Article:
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S104 Tutorial 4 Organic Chemistry
 

S104 Tutorial 4 Organic Chemistry

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Dr Jo Badge, R05, S104 Tutorial on Organic Chemistry

Dr Jo Badge, R05, S104 Tutorial on Organic Chemistry

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  • Carbon is very important carbon is the root of all life and we are called organisms because we are made from organic chemistry Carbon is very special it performs catenation – repeatedly bonds to itself Makes 4 stable covalent bonds Trying to be a noble gas – like in the Lewis structure diagram showing electron pairs Models 1: Use stick and ball kits to make methane shown on slide CH 4 Next make Ethane by adding C and 2 more H’s
  • Made methane and ethane – make long chain hydrocarbons with fully saturated bonds All alkanes Series of names ‘mothers ever propagate babies’ M, E, P, B Don’t need to know all the names Models Make butane from ethane Look at how these move and can rotate about the single C bond. Can line up against each other.
  • Different ways of writing the same thing Look at page 170 for explanation Whiteboard: Butane is Chemical formula: C 4 H 10 Structural formula- draw out H-C-C-C-C-H etc.. Abbv. structural formula:CH 3 -CH 2 -CH 2 -CH 3 Can anyone think of another way to organise butane on your models? Butane isomer: 2 methylpropane Isomer activity: work in pairs All isomers of C 6 H 14 Large A 3 card each , set of small cards to place on the grid. Answer sheets to give out when complete Look for the longest chain with your finger Look for the position of the branching to get the number
  • Hydrocarbons are not very reactive – they don’t ‘do’ much apart from burn (petrol, oil etc) Molecules only react if by doing so they can become more stable, decrease in energy Spice things up with other atoms or changing the electronic structure Models Back to ethane How else can carbon bond? To itself So turn ethane into ethene with a double bond C-C Look at how this moves – it is rigid in the middle
  • Gong to look in more detail now at these functional groups – using a different kit Molymod kit Hand out with example ethanol and carboxylic acid
  • Molymod kit: Make ethene using purple double bonds Reactive feedstock for cracking See next slide for adding water
  • Can add bromine – what colour is bromine? Orange – standard test for the presence of double bonds – bubble through bromine and goes from orange to clear
  • Add water to ethene and make alcohol – turning water into wine  Ethanol is the one we drink Molymod kit Make ethanol – hair of the dog Antifreeze is ethylene glycol – ethan 1,2 diol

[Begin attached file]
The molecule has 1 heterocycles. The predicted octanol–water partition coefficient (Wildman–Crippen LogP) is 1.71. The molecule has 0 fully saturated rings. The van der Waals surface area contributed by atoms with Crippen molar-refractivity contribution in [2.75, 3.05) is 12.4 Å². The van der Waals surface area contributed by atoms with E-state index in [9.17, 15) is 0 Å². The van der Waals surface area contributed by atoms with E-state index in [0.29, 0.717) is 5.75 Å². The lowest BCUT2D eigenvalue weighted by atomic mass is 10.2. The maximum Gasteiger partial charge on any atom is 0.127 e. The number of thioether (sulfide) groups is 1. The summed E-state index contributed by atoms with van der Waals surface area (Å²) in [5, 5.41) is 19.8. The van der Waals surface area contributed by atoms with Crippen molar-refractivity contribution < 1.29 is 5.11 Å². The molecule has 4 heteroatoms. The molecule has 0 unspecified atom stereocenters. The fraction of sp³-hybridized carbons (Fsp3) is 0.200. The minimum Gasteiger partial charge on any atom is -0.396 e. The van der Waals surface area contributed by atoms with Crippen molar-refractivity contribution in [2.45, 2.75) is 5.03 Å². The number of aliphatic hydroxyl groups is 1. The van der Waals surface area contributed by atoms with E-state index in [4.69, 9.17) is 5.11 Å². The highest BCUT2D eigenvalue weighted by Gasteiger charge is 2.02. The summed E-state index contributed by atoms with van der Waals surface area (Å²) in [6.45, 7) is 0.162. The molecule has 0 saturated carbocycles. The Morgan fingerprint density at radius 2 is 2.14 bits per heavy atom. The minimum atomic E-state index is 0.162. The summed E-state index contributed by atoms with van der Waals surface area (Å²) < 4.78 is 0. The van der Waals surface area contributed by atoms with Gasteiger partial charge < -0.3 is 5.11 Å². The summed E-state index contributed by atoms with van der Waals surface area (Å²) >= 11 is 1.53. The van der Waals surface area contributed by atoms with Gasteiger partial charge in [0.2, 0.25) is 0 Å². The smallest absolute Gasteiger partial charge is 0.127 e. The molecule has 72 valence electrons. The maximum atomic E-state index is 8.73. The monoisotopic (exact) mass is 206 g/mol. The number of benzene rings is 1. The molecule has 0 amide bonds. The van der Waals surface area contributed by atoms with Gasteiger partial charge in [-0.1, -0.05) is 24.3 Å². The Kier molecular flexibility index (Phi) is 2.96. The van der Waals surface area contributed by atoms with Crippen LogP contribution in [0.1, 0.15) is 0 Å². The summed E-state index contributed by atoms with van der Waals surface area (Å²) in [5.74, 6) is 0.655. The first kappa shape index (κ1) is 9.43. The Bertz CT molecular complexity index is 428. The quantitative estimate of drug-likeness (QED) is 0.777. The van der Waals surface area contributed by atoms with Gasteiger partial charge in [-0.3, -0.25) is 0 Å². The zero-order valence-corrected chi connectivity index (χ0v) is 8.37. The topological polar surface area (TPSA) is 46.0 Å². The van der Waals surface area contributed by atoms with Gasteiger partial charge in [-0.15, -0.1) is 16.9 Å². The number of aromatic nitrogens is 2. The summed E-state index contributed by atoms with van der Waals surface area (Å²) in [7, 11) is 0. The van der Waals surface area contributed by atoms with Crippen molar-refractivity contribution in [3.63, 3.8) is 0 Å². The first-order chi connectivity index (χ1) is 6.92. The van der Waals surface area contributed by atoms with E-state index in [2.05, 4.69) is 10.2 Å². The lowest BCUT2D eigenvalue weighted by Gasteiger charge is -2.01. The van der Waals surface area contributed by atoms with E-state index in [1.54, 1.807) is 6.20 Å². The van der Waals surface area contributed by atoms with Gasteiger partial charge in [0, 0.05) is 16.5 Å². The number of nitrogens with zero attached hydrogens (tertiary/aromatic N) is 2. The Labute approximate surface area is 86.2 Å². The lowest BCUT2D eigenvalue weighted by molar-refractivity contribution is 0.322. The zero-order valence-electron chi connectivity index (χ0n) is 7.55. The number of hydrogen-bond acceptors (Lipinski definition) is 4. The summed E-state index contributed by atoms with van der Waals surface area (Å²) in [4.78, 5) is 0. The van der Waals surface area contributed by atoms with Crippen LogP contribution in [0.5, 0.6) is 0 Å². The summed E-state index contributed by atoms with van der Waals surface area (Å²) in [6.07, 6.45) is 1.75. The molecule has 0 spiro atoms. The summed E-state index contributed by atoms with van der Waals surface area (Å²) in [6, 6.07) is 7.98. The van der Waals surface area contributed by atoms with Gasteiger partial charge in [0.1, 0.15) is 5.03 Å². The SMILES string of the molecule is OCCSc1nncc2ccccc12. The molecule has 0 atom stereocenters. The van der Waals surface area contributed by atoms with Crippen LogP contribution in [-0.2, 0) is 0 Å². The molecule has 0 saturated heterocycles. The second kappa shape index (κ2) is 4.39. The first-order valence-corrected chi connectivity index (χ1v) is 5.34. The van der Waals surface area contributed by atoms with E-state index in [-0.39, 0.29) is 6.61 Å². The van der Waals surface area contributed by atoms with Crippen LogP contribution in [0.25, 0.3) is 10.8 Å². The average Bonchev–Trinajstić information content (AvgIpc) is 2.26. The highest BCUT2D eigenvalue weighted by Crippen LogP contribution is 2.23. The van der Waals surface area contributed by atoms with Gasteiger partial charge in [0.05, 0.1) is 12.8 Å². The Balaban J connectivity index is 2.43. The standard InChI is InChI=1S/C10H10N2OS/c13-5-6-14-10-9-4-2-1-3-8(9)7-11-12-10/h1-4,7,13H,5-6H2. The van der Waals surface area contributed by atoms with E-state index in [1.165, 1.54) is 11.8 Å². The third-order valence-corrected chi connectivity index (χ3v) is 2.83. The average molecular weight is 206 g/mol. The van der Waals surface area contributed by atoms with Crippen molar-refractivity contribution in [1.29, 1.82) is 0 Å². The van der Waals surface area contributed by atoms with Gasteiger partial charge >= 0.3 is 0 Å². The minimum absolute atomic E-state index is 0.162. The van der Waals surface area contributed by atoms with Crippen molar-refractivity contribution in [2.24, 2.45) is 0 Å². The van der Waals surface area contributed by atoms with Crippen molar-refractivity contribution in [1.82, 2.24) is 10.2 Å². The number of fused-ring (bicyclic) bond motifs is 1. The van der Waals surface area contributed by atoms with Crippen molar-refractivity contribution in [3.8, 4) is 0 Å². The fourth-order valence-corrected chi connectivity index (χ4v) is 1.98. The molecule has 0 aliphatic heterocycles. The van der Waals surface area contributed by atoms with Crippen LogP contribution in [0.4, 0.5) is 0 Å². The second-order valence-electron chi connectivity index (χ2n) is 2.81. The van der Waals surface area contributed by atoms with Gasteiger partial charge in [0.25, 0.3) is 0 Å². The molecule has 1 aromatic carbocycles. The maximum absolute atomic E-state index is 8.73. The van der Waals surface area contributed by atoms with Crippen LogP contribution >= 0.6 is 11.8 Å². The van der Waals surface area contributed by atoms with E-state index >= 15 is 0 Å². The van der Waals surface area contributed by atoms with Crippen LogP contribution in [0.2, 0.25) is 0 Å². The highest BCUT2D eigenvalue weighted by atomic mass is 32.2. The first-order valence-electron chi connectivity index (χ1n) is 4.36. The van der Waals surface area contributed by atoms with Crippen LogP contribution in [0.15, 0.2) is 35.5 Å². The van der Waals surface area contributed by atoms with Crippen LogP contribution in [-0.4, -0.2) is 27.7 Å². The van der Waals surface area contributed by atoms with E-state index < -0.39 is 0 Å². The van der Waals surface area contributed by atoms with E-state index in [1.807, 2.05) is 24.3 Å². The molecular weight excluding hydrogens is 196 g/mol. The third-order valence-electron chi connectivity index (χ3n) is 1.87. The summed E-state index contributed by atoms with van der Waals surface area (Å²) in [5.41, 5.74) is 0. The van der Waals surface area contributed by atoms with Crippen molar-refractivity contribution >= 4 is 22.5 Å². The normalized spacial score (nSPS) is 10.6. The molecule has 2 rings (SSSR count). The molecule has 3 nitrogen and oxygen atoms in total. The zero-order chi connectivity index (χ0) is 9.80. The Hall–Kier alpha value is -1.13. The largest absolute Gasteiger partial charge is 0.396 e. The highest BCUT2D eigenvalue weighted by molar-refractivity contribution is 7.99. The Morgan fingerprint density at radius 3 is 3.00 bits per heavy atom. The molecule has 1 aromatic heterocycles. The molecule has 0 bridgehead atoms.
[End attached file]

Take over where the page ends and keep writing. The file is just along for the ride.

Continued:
• Oxidising means adding oxygen Can make a weak acid – ethanoic acid ‘ Oic’ – acid Any other names for this? Acetic acid – vinegar – on your chips Methanoic acid? Other names? Ant bite/ nettle sting – formic acid Molymod kit 1. Make ethanoic acid
  • Condensation reaction is the most important chemical reaction for life Condensation – the removal of water - just like condensation on your windows is the collection of water The process of making proteins, fats or sugars are all condensation reactions Models: 1. Take the ethanoic acid and the ethanol and condense them together Makes ester (next slide) + water
  • Lovely linking lady with a beautiful perfume
  • Models: 1. Now reverse what you have just done – breaking big molecules down into smaller ones
  • Other functional groups include the amines: Again can react with ethanoic acid to produce (next slide)
  • Looks like ester but has N in the middle of the chain Lots of this in book 5 – proteins…
  • Recognition activity Molymod kit exercise with sheet pre-made examples with numbers Match number to structural diagram on sheet Circle the functional group in pencil on the sheet (TMA)
  • C=C double bonds Alcohols Carboxylic Acids Esters Amines Amides Haloalkanes
  • polyethene
  • Polyester – what we are wearing Ethanoic acid, esters
  • Do the same with amino acids Amine NH 2 (amino) and ethanoic acid COOH (acid) at other end. R is standing for ‘something else added on here’ Single template is the basis for all proteins Condensation can join amino acids together to make polymers – polypeptides – proteins Rotation about C-C moves functional groups around Simplest has just H at R – glycine Some examples in the bag Write out the condensation reaction between alanine and serine Amide linkage plus water N in the chain
  • Sometimes it a for the same ting over and over – long chain hydrocarbon CH CH CH CH add infinitum Other times like in amino acid template, it means ‘another part of the molecule anything from H to benzene ring
  • Come back to this again in book 5 – biopolymers Inter molecular forces due to chemical structure having slight overall charge What other inter molecular forces have you come across? Types of forces on next slide hydrogen “bonds” van der Walls forces ionic interactions (page 246) hydrophobic interaction